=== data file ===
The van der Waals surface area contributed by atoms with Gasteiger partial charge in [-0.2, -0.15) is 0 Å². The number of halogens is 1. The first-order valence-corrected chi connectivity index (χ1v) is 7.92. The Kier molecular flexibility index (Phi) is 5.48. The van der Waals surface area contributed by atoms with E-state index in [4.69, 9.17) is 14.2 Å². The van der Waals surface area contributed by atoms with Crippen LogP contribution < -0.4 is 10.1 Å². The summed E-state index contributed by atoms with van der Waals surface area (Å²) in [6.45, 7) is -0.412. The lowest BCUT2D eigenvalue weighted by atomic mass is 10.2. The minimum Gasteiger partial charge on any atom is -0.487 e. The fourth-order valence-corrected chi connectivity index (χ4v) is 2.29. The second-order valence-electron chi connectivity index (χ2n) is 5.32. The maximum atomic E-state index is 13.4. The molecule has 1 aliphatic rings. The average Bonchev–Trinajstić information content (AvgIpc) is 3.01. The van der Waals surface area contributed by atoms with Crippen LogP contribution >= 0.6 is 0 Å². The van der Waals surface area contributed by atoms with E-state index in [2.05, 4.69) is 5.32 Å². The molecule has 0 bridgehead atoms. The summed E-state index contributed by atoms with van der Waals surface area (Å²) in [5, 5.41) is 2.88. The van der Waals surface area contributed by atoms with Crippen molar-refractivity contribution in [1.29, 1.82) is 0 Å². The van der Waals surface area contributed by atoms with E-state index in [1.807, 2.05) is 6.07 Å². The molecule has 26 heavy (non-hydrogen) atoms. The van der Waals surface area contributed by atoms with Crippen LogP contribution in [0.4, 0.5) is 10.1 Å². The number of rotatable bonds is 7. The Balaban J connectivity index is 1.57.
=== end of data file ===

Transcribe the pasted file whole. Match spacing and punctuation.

The van der Waals surface area contributed by atoms with Gasteiger partial charge in [-0.2, -0.15) is 0 Å². The number of halogens is 1. The first-order valence-corrected chi connectivity index (χ1v) is 7.92. The Kier molecular flexibility index (Phi) is 5.48. The van der Waals surface area contributed by atoms with E-state index in [4.69, 9.17) is 14.2 Å². The van der Waals surface area contributed by atoms with Crippen LogP contribution < -0.4 is 10.1 Å². The summed E-state index contributed by atoms with van der Waals surface area (Å²) in [6.45, 7) is -0.412. The lowest BCUT2D eigenvalue weighted by atomic mass is 10.2. The minimum Gasteiger partial charge on any atom is -0.487 e. The fourth-order valence-corrected chi connectivity index (χ4v) is 2.29. The second-order valence-electron chi connectivity index (χ2n) is 5.32. The maximum atomic E-state index is 13.4. The molecule has 1 aliphatic rings. The average Bonchev–Trinajstić information content (AvgIpc) is 3.01. The van der Waals surface area contributed by atoms with Crippen LogP contribution >= 0.6 is 0 Å². The van der Waals surface area contributed by atoms with E-state index in [2.05, 4.69) is 5.32 Å². The molecule has 0 bridgehead atoms. The summed E-state index contributed by atoms with van der Waals surface area (Å²) in [5, 5.41) is 2.88. The van der Waals surface area contributed by atoms with Crippen molar-refractivity contribution in [1.29, 1.82) is 0 Å². The van der Waals surface area contributed by atoms with E-state index in [1.807, 2.05) is 6.07 Å². The molecule has 26 heavy (non-hydrogen) atoms. The van der Waals surface area contributed by atoms with Crippen LogP contribution in [0.4, 0.5) is 10.1 Å². The number of rotatable bonds is 7. The Balaban J connectivity index is 1.57.